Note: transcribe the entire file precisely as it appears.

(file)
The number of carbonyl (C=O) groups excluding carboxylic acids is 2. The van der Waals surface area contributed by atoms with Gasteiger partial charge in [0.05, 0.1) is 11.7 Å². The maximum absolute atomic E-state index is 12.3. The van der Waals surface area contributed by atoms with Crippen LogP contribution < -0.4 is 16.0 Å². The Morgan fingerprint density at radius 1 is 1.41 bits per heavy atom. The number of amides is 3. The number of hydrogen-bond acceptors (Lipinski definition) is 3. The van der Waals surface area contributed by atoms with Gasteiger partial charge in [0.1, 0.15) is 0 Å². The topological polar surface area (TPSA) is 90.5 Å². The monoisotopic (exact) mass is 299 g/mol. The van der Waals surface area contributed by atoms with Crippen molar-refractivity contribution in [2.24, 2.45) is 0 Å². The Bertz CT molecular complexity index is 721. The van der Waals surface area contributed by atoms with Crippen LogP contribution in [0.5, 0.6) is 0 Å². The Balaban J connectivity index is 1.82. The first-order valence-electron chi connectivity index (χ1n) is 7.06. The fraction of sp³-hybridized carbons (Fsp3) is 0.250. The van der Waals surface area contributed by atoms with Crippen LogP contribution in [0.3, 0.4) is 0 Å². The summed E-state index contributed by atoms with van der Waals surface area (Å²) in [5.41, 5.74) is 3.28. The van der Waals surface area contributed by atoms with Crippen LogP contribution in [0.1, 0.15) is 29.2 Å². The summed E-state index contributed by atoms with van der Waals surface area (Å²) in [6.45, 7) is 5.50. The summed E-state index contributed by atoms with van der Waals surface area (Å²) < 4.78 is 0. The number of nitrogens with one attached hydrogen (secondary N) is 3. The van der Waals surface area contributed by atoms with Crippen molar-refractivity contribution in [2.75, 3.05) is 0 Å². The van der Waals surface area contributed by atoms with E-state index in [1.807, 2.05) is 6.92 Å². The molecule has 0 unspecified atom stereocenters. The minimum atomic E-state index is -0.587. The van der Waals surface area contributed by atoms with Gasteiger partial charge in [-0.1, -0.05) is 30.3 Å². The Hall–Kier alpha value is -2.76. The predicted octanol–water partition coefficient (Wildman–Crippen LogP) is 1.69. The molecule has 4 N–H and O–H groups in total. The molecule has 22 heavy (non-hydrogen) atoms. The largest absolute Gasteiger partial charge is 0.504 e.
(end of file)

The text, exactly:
The number of carbonyl (C=O) groups excluding carboxylic acids is 2. The van der Waals surface area contributed by atoms with Gasteiger partial charge in [0.05, 0.1) is 11.7 Å². The maximum absolute atomic E-state index is 12.3. The van der Waals surface area contributed by atoms with Crippen LogP contribution < -0.4 is 16.0 Å². The Morgan fingerprint density at radius 1 is 1.41 bits per heavy atom. The number of amides is 3. The number of hydrogen-bond acceptors (Lipinski definition) is 3. The van der Waals surface area contributed by atoms with Gasteiger partial charge in [0.1, 0.15) is 0 Å². The topological polar surface area (TPSA) is 90.5 Å². The monoisotopic (exact) mass is 299 g/mol. The van der Waals surface area contributed by atoms with Crippen molar-refractivity contribution in [2.24, 2.45) is 0 Å². The Bertz CT molecular complexity index is 721. The van der Waals surface area contributed by atoms with Crippen LogP contribution in [0.5, 0.6) is 0 Å². The Balaban J connectivity index is 1.82. The first-order valence-electron chi connectivity index (χ1n) is 7.06. The fraction of sp³-hybridized carbons (Fsp3) is 0.250. The van der Waals surface area contributed by atoms with Crippen LogP contribution in [0.3, 0.4) is 0 Å². The summed E-state index contributed by atoms with van der Waals surface area (Å²) in [5.41, 5.74) is 3.28. The van der Waals surface area contributed by atoms with Crippen LogP contribution in [0.1, 0.15) is 29.2 Å². The summed E-state index contributed by atoms with van der Waals surface area (Å²) in [6.45, 7) is 5.50. The summed E-state index contributed by atoms with van der Waals surface area (Å²) < 4.78 is 0. The number of nitrogens with one attached hydrogen (secondary N) is 3. The van der Waals surface area contributed by atoms with Crippen molar-refractivity contribution in [2.75, 3.05) is 0 Å². The van der Waals surface area contributed by atoms with E-state index in [1.807, 2.05) is 6.92 Å². The molecule has 0 unspecified atom stereocenters. The minimum atomic E-state index is -0.587. The van der Waals surface area contributed by atoms with Gasteiger partial charge in [-0.1, -0.05) is 30.3 Å². The Hall–Kier alpha value is -2.76. The predicted octanol–water partition coefficient (Wildman–Crippen LogP) is 1.69. The molecule has 4 N–H and O–H groups in total. The molecule has 22 heavy (non-hydrogen) atoms. The largest absolute Gasteiger partial charge is 0.504 e.